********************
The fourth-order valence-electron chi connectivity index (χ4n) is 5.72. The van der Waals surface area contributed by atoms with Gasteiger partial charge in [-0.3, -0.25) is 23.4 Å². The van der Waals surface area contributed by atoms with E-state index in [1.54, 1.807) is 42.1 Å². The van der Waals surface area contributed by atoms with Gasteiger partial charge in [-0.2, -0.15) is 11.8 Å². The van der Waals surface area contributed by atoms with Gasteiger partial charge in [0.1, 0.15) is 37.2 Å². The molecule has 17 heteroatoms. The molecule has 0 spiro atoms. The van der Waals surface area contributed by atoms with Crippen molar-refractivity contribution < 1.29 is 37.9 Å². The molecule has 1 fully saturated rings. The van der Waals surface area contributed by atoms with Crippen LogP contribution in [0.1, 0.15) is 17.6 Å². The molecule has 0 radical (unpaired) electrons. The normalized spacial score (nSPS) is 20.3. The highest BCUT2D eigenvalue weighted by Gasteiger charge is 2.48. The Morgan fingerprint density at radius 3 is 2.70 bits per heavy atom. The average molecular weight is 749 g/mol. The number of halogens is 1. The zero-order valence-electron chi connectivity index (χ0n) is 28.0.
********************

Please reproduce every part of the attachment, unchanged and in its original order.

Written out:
The fourth-order valence-electron chi connectivity index (χ4n) is 5.72. The van der Waals surface area contributed by atoms with Gasteiger partial charge in [-0.3, -0.25) is 23.4 Å². The van der Waals surface area contributed by atoms with E-state index in [1.54, 1.807) is 42.1 Å². The van der Waals surface area contributed by atoms with Gasteiger partial charge in [-0.2, -0.15) is 11.8 Å². The van der Waals surface area contributed by atoms with Gasteiger partial charge in [0.1, 0.15) is 37.2 Å². The molecule has 17 heteroatoms. The molecule has 0 spiro atoms. The van der Waals surface area contributed by atoms with Crippen molar-refractivity contribution < 1.29 is 37.9 Å². The molecule has 1 fully saturated rings. The van der Waals surface area contributed by atoms with Crippen LogP contribution in [0.1, 0.15) is 17.6 Å². The molecule has 0 radical (unpaired) electrons. The normalized spacial score (nSPS) is 20.3. The highest BCUT2D eigenvalue weighted by Gasteiger charge is 2.48. The Morgan fingerprint density at radius 3 is 2.70 bits per heavy atom. The average molecular weight is 749 g/mol. The number of halogens is 1. The zero-order valence-electron chi connectivity index (χ0n) is 28.0.